Our Reading Lives features stories about the books that have shaped who we are and how we live. It is open not only to regular Book Riot contributors, but to guest posters from the publishing industry, authors, and….you. If you are interested in telling us about a book that has been influential in your life, please contact us: community (at) bookriot (dot) com.
This installment comes from reader Alexandra Jacunski, a graduate student in Pharmacology at The University of Toronto. She also blogs about her studies, science, and science-related books at Exercises in Auxology.
It all started when I was ten years old. I, a solitary child who had never had much luck making friends, had been moved to Poland. A few months into my time there, my mother and I were perusing the selection at the English-language bookstore near our home. The selection was almost entirely divisible into two genres: books about learning English, and Penguin classics. The former didn’t interest me at all; my aversion to the latter has since only been justified by Tess of the D’Urbervilles.
One group of books, however, drew my young eyes. As a voracious reader even at that age, the main reason for my attraction to them was their length: the shortest appeared to be no less than six hundred pages and I, having a propensity for devouring novels in a single afternoon, looked forward to having a whole series to read.
The book series was named The Wheel of Time, and it was written by Robert Jordan.
At the beginning of high school, I discovered an online community centered on the books called TarValon.net. Still introverted at best, I joined the site and found myself among a group of people who loved reading as much as I did, who felt as connected to Jordan’s creation as I did and, most importantly, were looking for something that they couldn’t quite seem to find in the “real world.” To this day, eight years down the road, I find myself checking in at the site from time to time.
Over time, I’ve found that fantasy is far from my favourite genre. I usually try to pick books from which I feel I can learn things, whether those things are concrete (like the history of science) or less so (like new ways to look at the world). I don’t feel like fantasy has a whole lot to offer in that area. The writing is, more often than not, nothing special. It’s not that the books are poorly written – they just don’t challenge me as a reader. But the beautiful thing about fantasy is that the author doesn’t create fictional characters in the world in which you live. He creates his own universe, and in it, makes a home for people who don’t quite feel like they belong in this one. Fantasy immerses you as a reader in a way that no other genre can quite manage for just that reason. It has nothing to do with whatever magic the writer imbues in his story. It’s the magic of feeling like you’re stepping out of your current life completely.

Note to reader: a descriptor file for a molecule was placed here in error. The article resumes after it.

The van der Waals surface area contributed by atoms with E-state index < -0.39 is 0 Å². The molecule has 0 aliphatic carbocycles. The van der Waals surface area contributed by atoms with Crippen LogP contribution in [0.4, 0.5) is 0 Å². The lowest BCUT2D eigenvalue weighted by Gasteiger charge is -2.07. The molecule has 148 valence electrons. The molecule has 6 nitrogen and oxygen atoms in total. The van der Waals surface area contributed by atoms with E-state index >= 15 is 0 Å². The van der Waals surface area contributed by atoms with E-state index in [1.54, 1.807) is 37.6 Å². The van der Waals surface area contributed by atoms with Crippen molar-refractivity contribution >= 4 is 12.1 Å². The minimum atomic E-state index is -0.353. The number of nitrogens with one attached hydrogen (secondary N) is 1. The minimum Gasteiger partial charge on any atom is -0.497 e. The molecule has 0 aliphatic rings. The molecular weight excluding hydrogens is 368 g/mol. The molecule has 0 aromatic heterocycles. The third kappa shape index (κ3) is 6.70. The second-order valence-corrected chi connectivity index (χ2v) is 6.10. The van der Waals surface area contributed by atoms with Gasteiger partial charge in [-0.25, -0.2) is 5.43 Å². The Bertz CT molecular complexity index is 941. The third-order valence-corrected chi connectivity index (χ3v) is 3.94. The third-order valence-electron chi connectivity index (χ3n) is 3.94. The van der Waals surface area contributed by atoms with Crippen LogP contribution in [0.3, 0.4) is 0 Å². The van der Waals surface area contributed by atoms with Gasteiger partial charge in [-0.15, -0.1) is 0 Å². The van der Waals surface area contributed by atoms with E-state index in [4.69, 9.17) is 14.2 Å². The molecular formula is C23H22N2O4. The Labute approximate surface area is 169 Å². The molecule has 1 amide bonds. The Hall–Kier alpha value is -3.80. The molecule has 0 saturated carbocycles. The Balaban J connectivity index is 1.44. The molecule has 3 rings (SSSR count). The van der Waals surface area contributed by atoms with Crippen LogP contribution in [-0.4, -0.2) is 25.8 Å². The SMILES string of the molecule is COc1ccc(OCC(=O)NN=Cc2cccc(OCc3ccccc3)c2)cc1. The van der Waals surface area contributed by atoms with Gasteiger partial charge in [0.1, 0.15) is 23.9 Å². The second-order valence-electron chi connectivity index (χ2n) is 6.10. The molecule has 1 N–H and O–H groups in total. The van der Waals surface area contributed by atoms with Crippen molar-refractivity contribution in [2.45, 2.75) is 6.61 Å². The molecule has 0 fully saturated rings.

I realized recently that I return to the genre at my loneliest times. I stopped reading The Wheel of Time when I got to university, where I finally started coming into my own. When I moved away from New York, which involved leaving my boyfriend and most of my friends behind, I found myself beginning A Game of Thrones and grad school only days apart from each other. And, like anyone in my age range, the Harry Potter series has kept me company since the third grade, a familiar story to be read on a rainy day.
On the one hand, it embarrasses me that it is The Wheel of Time that has defined much of my life up to this point. I’d love to blow you all away with a profound choice that imbues me with wisdom beyond my years, but gives me a hip-and-happening edge at the same time. I really would. At the same time, I’m okay with The Wheel of Time as a starting place. Ask me in a few years what book defined my twenties, and I’ll give you something deeper. For now, I’m just glad that I’d found books that were true companions for so many years.